When introducing the new Facebook Messages system last week, Mark Zuckerberg pressed on that it would not be an email service: email would ‘only’ be part of the new messaging system which uses several other channels to communicate. No more, no less. Even so Facebook has launched a new postmaster subsite at http://postmaster.facebook.com for future deliverability reference and issues/questions. The page includes the following points relevant for bulk email senders:
– Facebook does not accept unsolicited bulk mail.
– Facebook only accepts bulk mail from highly reputable sources and does not offer support for any issues encountered.
– Facebook encourages brands and organizations to communicate with its users via Open Graph publishing instead of email.
Next to that Facebook will use DKIM for identification with outbound email, including separate services and IPs for suspicious email. Facebook notes the following about that:
Why have IP Addresses for suspicious mail? Shouldn’t you just refuse to send it?
Facebook applies filtering to all messages submitted by users. If we are confident that a message is abusive, we refuse to deliver it and take appropriate action on the user’s account. However, some messages fall into a gray area and we deliver them but mark them as spam. If any of these gray area messages are destined for other mail systems, we route them out of a set of IP Addresses dedicated to such traffic as a signal to other administrators. We also add ‘X-Spam-Flag: YES’ to the message header and DKIM sign them as spc.facebook.com. Facebook encourages the administrators of other systems to treat these messages with an appropriate level of suspicion by delivering them but marking them as spam or by taking whatever other actions they feel are appropriate.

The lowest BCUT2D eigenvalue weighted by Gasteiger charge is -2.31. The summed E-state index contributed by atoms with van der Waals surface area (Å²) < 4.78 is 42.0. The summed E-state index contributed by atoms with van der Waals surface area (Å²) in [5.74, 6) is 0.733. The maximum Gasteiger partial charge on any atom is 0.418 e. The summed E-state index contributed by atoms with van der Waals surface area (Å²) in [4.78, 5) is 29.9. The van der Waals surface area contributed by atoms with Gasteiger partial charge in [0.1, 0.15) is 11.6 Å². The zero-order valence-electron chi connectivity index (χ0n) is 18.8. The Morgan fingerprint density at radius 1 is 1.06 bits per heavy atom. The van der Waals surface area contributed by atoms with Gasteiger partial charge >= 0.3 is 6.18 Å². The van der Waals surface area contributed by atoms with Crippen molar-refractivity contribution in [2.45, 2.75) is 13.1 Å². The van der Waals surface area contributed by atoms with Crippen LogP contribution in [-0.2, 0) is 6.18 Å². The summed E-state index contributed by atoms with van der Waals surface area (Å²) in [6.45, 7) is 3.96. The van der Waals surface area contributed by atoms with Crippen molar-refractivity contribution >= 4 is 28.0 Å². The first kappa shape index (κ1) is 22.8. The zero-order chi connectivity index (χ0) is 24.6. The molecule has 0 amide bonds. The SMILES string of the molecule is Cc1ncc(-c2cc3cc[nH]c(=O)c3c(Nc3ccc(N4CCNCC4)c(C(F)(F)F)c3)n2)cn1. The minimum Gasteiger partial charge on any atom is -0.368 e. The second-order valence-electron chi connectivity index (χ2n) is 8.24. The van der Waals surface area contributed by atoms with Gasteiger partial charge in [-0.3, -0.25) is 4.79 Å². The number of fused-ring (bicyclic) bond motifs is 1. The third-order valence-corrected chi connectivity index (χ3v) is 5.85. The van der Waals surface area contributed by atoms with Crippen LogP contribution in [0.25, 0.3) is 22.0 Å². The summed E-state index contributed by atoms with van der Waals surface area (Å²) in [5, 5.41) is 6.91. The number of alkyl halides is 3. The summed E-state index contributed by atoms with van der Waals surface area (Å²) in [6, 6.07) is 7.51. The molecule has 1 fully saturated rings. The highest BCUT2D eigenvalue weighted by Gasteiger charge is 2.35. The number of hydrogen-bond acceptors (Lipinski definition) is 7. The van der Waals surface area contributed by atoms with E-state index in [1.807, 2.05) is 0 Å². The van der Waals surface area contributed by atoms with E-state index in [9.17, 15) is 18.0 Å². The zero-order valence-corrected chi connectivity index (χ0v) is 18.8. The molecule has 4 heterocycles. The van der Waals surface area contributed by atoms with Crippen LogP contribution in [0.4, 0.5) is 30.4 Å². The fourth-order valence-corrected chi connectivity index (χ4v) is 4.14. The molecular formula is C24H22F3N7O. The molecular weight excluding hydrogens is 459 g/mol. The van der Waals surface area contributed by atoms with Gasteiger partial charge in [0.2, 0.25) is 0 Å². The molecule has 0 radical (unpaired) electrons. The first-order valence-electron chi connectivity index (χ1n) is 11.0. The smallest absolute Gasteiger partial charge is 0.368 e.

For inbound email, Facebook mentions the use of SPF and DKIM in the reputation and authentication department:
How does my Reputation affect email delivery?
The behavior of mail server IP Addresses, authenticated domains, and URL’s are tracked. Consistent bad behavior will lead to mail delivery issues. Consistent good behavior will reduce mail delivery issues.
How does my Authentication affect email delivery?
Facebook requires either SPF records or DKIM signatures to authenticate mail from your domain. Unauthenticated mail may be delivered at a slower rate than authenticated mail. Recipients may see warnings that the source of the message could not be verified when reading unauthenticated messages.
This is all pretty serious (and a good thing!) which means Facebook will be taking email pretty serious on the deliverability front: no second guessing for ESPs and ISPs trying to get through to Facebooks Messages system for delivering email. Let’s just hope that as usage and volume gets ramped up, the ‘does not offer support on issues’ part gets dropped to ensure maximum cooperation between the sending and receiving systems.